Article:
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Impact of hearing loss balance and risk of falls in the elderly

Over the past month I have had discussions with a number of elderly hard of hearing patients having balance problems. What seems to be a common thread is that the patients feel that their medications may be influencing/exacerbating the problem. Blood pressure medications are the most commonly mentioned. Generally, there has been a report of dizziness described as difficulty maintaining balance, feeling lightheaded when getting out of bed or rising from a seated position, and unsteady gait. Balance impairment puts these patients at risk for falls; a major cause of injuries in the elderly, some resulting in death.

Making matters more concerning is that some of these patients have memory impairment. Instructions to get up or change position slowly are often forgotten. I have had several patients forget to use their canes or walkers. Some of this may be attributed to memory loss, some to not wanting to give up independence or not wanting to appear as old or frail.

The development of a higher regard for personal safety needs to be reinforced in the elderly. Clearing potential obstacles from common pathways and walking around rather than over obstacles can reduce the risk of falls. Accepting that the use of canes and walkers for maintaining balance is important to avoid injury. More caution must be taken in carrying out daily activities. Something as seemingly simple as putting on a pair of pants while standing can be risky for those with balance problems.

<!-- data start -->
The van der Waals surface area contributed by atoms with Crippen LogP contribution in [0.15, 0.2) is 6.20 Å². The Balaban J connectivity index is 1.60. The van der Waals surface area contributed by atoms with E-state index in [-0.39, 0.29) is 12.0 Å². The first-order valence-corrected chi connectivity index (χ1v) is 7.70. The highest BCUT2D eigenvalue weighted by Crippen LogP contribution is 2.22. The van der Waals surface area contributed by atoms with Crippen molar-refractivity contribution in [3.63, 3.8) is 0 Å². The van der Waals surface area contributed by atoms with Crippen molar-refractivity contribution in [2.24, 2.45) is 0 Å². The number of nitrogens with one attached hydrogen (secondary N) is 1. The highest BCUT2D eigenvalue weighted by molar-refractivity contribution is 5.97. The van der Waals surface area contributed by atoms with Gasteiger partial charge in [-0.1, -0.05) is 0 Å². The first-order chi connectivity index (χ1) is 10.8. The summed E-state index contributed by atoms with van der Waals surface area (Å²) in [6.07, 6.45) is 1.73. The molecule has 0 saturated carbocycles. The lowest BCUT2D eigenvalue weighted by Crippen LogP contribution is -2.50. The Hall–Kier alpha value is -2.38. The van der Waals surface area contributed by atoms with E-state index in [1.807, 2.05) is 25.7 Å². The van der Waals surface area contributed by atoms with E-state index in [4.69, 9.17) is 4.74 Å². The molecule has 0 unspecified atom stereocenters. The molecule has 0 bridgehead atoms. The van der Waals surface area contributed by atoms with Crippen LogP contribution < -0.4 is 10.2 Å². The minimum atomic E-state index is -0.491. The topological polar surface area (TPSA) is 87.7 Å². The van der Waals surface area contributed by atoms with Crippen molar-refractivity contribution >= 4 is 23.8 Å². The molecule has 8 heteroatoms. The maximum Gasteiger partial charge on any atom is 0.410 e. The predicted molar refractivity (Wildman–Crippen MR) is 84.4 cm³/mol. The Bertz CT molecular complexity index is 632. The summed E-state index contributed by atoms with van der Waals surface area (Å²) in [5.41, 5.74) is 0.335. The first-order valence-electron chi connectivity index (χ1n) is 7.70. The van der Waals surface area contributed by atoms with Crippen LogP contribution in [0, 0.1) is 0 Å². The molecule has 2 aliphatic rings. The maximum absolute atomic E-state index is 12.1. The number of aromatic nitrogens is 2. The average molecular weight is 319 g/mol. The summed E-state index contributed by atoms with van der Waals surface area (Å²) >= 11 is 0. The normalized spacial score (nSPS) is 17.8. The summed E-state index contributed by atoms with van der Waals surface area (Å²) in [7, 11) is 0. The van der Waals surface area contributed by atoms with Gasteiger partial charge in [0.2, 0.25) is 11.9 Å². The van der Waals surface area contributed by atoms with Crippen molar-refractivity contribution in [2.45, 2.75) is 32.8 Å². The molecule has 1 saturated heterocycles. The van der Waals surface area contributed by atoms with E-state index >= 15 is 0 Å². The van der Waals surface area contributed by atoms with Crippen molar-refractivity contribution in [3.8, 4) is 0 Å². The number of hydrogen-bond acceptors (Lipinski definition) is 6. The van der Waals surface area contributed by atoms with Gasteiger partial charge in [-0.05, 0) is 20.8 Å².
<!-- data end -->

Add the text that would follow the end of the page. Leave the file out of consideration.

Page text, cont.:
In some cases, impaired hearing may influence retention of instructions regarding personal safety. A common statement is that conversations can be heard but not understood. Verbal instructions cannot be remembered if an individual did not hear and understand them. Hearing loss may increase risk of falls; warnings may not be heard about hazards in the environment. Dementia, isolation, and depression have been linked to hearing loss. These potentially debilitating issues can result in decreased awareness and concern for personal safety.

Impaired hearing is a common health issue in the elderly. At Gardner Audiology, we work to remove barriers to better hearing. We can assess your hearing and make recommendations on how to improve your hearing and your quality of life.

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Daniel Gardner, M.S.

Daniel Gardner, M.S.

Founder and CEO of Gardner Audiology